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State Sen. Carol Alvarado on her 15-hour-long filibuster: Goal was to shine 'very bright spotlight on what's taking place'

'Inside Texas Politics' spoke to her on the heels of her 15-hour-long filibuster.

DALLAS — It was a political spectacle in the state senate: an all-night filibuster. It didn't stop a vote on that Republican bill that would change how and when we vote. But it did illustrate something else: State Sen. Carol Alvarado spoke for 15 hours.

Alvarado is a Democrat who represents parts of Houston and Harris County, and Inside Texas Politics spoke to her just after she left the floor from her all-night filibuster.

She said she realized that the chances of her 15-hour speech stopping the passage of the bill were slim, but it still accomplished something else.

"Filibusters can be used - and this was our goal - was to put the breaks on, shine a very bright spotlight on what's taking place," Alvarado said. "Right now there's a lot of momentum in fighting, and educating people about this bill."

Watch this week's entire episode below:

Still no quorum in Texas legislature's second special session

Texas House Democrats seem resolved to stay out as long as necessary to kill the Republican voting bill. The House is short about a half-dozen lawmakers to get a quorum.

But Ross Ramsey, the co-founder and executive editor of the Texas Tribune, said it is looking more likely that a quorum might happen this session.

"I don't know when it's going to tip, or whether it's going to tip," Ramsey said. "I think going after them with state police and arrest warrants, which are civil warrants, which are more like summonses, is probably hardening the Democrats' resolve here. But, I think this will probably resolve here pretty soon."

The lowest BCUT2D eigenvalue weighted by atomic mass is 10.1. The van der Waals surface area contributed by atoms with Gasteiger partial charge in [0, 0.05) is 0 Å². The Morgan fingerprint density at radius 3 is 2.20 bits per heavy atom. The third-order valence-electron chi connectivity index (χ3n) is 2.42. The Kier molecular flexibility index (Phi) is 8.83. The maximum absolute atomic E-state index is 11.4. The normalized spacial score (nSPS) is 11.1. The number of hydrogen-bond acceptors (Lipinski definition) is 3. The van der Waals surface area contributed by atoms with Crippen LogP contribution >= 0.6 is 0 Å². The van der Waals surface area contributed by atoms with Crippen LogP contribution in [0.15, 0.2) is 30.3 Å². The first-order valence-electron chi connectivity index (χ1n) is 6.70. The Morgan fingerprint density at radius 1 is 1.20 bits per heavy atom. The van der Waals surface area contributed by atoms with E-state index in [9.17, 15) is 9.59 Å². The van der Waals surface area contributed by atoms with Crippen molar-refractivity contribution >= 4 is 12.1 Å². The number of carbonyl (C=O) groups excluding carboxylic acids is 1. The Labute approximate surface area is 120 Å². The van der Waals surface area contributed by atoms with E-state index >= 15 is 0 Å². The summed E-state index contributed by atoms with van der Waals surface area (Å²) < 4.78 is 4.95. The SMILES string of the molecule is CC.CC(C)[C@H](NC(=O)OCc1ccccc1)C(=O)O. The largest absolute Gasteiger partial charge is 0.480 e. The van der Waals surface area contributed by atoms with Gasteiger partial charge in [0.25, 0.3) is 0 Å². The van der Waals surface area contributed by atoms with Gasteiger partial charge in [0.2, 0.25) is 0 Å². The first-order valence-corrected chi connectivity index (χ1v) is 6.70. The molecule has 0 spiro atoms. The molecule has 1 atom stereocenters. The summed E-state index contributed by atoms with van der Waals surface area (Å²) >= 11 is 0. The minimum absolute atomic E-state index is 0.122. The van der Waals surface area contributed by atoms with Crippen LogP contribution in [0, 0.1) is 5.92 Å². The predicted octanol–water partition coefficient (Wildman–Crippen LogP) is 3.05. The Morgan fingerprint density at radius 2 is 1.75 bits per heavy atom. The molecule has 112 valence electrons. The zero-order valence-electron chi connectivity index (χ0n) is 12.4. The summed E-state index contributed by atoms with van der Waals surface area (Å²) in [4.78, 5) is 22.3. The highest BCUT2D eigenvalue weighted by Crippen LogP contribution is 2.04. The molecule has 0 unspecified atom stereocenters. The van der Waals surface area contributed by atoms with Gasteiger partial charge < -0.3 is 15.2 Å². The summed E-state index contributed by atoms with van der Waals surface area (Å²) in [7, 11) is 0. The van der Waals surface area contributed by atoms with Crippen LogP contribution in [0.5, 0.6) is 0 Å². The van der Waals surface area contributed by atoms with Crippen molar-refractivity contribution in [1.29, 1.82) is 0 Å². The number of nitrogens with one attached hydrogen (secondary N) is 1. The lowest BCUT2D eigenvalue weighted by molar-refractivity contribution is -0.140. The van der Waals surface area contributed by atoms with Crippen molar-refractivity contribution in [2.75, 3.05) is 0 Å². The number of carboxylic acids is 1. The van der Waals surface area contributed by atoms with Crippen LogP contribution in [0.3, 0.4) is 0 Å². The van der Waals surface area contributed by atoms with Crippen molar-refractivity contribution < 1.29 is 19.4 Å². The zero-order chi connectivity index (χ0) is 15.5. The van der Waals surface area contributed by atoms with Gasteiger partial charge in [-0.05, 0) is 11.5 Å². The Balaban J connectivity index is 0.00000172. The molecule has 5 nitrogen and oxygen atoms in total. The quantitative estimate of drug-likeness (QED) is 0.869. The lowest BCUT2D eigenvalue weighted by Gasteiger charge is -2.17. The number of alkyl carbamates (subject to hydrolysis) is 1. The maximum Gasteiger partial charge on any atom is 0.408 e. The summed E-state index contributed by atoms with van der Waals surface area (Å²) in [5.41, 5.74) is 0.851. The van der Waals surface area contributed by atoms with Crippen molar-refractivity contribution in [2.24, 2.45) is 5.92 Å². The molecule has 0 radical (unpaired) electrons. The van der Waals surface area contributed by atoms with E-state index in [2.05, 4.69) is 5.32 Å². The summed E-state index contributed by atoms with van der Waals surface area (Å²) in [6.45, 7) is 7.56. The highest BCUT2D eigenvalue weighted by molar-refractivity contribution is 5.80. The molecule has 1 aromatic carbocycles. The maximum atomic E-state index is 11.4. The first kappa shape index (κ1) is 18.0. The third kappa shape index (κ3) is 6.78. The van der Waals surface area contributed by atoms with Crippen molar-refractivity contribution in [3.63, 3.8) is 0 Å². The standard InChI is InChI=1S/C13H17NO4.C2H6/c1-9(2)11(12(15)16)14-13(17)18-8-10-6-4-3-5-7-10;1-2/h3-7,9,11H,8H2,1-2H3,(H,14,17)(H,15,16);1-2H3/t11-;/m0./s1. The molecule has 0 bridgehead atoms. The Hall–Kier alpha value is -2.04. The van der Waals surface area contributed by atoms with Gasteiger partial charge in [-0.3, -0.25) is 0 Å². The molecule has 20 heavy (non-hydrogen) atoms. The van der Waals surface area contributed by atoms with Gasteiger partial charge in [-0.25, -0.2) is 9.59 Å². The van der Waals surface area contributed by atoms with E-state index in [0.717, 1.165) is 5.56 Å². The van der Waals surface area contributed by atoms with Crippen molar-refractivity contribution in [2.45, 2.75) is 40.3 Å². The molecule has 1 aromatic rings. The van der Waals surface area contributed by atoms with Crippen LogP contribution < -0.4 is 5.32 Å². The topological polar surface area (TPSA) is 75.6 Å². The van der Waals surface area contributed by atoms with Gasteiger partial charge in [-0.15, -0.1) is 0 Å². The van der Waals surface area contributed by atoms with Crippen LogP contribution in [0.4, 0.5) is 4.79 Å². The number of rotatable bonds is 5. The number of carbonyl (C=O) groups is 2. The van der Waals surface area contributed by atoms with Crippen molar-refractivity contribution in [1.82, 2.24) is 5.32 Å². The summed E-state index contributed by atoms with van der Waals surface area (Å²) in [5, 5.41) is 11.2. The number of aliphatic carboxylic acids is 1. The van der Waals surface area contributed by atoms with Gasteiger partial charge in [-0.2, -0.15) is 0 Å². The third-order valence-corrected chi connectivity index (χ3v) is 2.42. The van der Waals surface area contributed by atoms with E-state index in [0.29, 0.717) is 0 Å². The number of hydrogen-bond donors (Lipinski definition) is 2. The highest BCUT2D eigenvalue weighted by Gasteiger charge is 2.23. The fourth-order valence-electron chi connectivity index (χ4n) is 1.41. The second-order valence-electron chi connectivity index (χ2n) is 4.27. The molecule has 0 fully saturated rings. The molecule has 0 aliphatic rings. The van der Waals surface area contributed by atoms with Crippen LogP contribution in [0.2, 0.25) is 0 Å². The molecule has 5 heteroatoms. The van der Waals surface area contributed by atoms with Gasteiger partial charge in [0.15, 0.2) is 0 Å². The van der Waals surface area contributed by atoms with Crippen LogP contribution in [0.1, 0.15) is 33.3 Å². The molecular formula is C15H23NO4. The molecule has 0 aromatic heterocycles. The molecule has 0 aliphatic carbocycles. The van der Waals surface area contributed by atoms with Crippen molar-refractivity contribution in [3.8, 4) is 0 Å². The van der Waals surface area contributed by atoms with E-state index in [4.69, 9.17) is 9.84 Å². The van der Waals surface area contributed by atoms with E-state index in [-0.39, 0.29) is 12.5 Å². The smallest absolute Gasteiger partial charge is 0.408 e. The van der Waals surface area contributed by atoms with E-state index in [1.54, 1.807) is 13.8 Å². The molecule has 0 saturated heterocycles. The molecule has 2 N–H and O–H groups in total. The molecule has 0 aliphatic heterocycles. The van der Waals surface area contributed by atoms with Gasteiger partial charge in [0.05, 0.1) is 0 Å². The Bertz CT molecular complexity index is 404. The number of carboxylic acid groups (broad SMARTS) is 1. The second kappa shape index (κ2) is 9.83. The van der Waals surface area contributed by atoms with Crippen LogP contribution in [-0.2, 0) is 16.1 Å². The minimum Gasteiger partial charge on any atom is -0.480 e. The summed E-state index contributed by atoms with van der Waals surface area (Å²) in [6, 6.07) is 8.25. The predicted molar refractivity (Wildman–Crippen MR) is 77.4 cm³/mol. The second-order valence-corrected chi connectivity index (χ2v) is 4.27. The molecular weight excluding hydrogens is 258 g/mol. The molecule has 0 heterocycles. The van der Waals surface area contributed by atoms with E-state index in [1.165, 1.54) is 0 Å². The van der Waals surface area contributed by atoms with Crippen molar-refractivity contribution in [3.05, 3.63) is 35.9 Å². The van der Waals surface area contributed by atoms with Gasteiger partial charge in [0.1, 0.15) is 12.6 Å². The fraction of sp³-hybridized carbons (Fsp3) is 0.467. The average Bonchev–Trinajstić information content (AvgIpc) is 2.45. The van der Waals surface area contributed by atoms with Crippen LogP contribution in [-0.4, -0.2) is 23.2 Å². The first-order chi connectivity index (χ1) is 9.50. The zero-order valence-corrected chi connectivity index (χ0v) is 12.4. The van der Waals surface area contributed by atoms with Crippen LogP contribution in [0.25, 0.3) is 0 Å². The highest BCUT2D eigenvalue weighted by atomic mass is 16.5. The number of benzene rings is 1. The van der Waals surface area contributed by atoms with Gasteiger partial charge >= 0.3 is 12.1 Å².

COVID resurgence sees local leaders fight back against governor's orders

While the state starts another week without a quorum in the Texas House, COVID has now pulled up alongside voting as a critical political issue again in our state. 

This past week, cities, counties and schools defied Gov. Greg Abbott's order banning mask mandates.

Inside Texas Politics asked Republican State Rep. Craig Goldman, from Fort Worth, whether Abbott should amend his order to allow school districts to make decisions about how to control the virus, but Goldman dodged the answer and said he thinks it is still up to "everyone's personal responsibility to decide if they want to put a mask on themselves or their children."

"We're all educated enough now to make decisions that we feel are best for ourselves and our families," he said.

But in Austin this weekend, several big events have cancelled themselves because of the surge in COVID cases. Pride is postponed, and a concert series delayed its dates, as well. There, Mayor Steve Adler enacted a masking policy for schools and city facilities, but said they're hopeful that some businesses in the area would adopt policies that would require proof of vaccination before customers could enter. 

"I feel like I am here, we are here, fighting as hard as we can not only to keep our community safe, but to keep the economy open, and the governor is not helping us do that. Quite the opposite," Adler said. "I think the governor is working against us, and I don't understand that."

Census data released

The numbers are in from the Census bureau, and now the redistricting fighting begins.

According to the new data, people of color made up 95% of the state's growth over the last decade. In fact, the population of Hispanic Texans is almost equal to white Texans, a little sooner than many expected. 

What are the political implications of this, as lawmakers begin redrawing lines for political districts this fall?

Ramsey, from the Tribune, said it's not how many Hispanic legislators or Black legislators or white legislators there are, it's about, are the communities of Hispanic voters and white voters and Black voters represented 

"When you're drawing political maps, you have to represent the population and not the legislature," he said. "That's going to be a big play in, particularly in places like Dallas, where there are big urban populations and this shift is most pronounced."